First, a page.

Drug Addiction Recovery in Eugene Helps College Students

Drug Addiction Recovery in Eugene Helps College Students
The University of Oregon's Collegiate Recovery Center is located in the Erb Memorial Union building.

The University of Oregon (UO) in Eugene is offering resources to assist students in drug addiction recovery.

The University’s Collegiate Recovery Center (CRC) welcomes students seeking a safe environment to address how their substance use disorders are affecting their lives. CRC staff and student interns work with students to balance their academic and social lives while they go through the stages of addiction recovery.

Students who have been abstinent from drug use for three months are eligible to sign up to become a CRC member. This program provides additional support for students with substance use disorders who are already in an addiction treatment program. In addition to attending two outside recovery meetings, such as Alcoholics Anonymous, Narcotics Anonymous or Refuge Recovery, they are required to attend weekly recovery seminars the CRC runs. During these hour long sessions, CRC student members build relationships with their peers and staff counselors while receiving feedback on their recovery progress.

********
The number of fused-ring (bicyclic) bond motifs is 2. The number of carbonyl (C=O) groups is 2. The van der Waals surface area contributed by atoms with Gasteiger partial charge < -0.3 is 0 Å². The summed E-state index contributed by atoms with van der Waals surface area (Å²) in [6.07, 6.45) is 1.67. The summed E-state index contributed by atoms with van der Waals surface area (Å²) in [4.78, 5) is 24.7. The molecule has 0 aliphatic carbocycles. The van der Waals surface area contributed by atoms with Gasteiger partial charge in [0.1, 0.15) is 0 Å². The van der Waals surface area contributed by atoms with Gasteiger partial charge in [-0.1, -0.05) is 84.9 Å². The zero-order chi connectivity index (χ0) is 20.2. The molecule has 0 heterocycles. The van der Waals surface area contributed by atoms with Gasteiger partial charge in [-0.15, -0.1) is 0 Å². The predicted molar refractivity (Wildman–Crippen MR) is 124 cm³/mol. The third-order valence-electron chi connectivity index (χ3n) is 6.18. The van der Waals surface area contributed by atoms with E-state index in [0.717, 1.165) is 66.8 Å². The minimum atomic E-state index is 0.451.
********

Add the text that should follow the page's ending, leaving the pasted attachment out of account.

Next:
In addition, UO students have the option to receive academic advice from support counselors who are familiar with their student’s specific substance use disorder. These counselors will review their students’ treatment progress and recommend course schedules that will not overload them academically as a way to cut down on stress that may cause them to relapse. Students in the CRC will often form study groups with other members to be in a supportive environment.

Although the Oregon Health Authority Opioid Data Dashboard’s preliminary 2017 data indicated that pharmaceutical opioid-related overdose deaths in surrounding Lane County are relatively low (15), many OU students misuse alprazolam, hydrocodone, and amphetamine-based stimulants such as Adderall.

As a means to deal with academic stress, a majority of students nationwide use Adderall to allegedly focus on classwork and increase productivity. According to a recent survey by the University of Michigan, nearly 25 percent of the 1,300 student respondents reported using Adderall or some other central nervous system stimulant. Only 9 percent of these students admitted being prescribed the medication from their doctor.

A majority of college students nationwide… (Continue Reading)